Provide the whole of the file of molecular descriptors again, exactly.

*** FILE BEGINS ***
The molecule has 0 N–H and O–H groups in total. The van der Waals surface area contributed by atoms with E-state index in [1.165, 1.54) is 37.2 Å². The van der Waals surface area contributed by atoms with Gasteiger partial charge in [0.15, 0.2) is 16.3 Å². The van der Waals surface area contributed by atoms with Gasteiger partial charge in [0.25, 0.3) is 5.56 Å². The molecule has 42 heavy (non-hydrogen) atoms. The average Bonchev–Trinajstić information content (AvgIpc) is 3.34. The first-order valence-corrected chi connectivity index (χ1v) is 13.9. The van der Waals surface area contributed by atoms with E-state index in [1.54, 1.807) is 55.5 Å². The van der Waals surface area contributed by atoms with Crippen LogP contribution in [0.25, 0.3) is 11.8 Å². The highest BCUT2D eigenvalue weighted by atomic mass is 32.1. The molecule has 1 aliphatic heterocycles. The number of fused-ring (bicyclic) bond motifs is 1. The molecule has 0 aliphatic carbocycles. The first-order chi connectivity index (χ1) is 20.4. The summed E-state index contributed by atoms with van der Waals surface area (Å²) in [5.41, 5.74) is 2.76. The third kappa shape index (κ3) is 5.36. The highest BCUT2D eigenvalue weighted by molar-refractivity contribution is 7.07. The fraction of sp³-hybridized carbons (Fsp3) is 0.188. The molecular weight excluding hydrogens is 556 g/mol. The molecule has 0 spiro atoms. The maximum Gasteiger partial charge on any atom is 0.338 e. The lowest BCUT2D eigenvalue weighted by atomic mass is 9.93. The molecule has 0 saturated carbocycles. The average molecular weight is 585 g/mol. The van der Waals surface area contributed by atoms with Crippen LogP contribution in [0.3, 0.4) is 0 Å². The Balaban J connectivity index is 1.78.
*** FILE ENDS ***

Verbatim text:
The molecule has 0 N–H and O–H groups in total. The van der Waals surface area contributed by atoms with E-state index in [1.165, 1.54) is 37.2 Å². The van der Waals surface area contributed by atoms with Gasteiger partial charge in [0.15, 0.2) is 16.3 Å². The van der Waals surface area contributed by atoms with Gasteiger partial charge in [0.25, 0.3) is 5.56 Å². The molecule has 42 heavy (non-hydrogen) atoms. The average Bonchev–Trinajstić information content (AvgIpc) is 3.34. The first-order valence-corrected chi connectivity index (χ1v) is 13.9. The van der Waals surface area contributed by atoms with E-state index in [1.54, 1.807) is 55.5 Å². The van der Waals surface area contributed by atoms with Crippen LogP contribution in [0.25, 0.3) is 11.8 Å². The highest BCUT2D eigenvalue weighted by atomic mass is 32.1. The molecule has 1 aliphatic heterocycles. The number of fused-ring (bicyclic) bond motifs is 1. The molecule has 0 aliphatic carbocycles. The first-order chi connectivity index (χ1) is 20.4. The summed E-state index contributed by atoms with van der Waals surface area (Å²) in [5.41, 5.74) is 2.76. The third kappa shape index (κ3) is 5.36. The highest BCUT2D eigenvalue weighted by molar-refractivity contribution is 7.07. The fraction of sp³-hybridized carbons (Fsp3) is 0.188. The molecular weight excluding hydrogens is 556 g/mol. The molecule has 0 spiro atoms. The maximum Gasteiger partial charge on any atom is 0.338 e. The lowest BCUT2D eigenvalue weighted by atomic mass is 9.93. The molecule has 0 saturated carbocycles. The average molecular weight is 585 g/mol. The van der Waals surface area contributed by atoms with Crippen LogP contribution in [0.3, 0.4) is 0 Å². The Balaban J connectivity index is 1.78.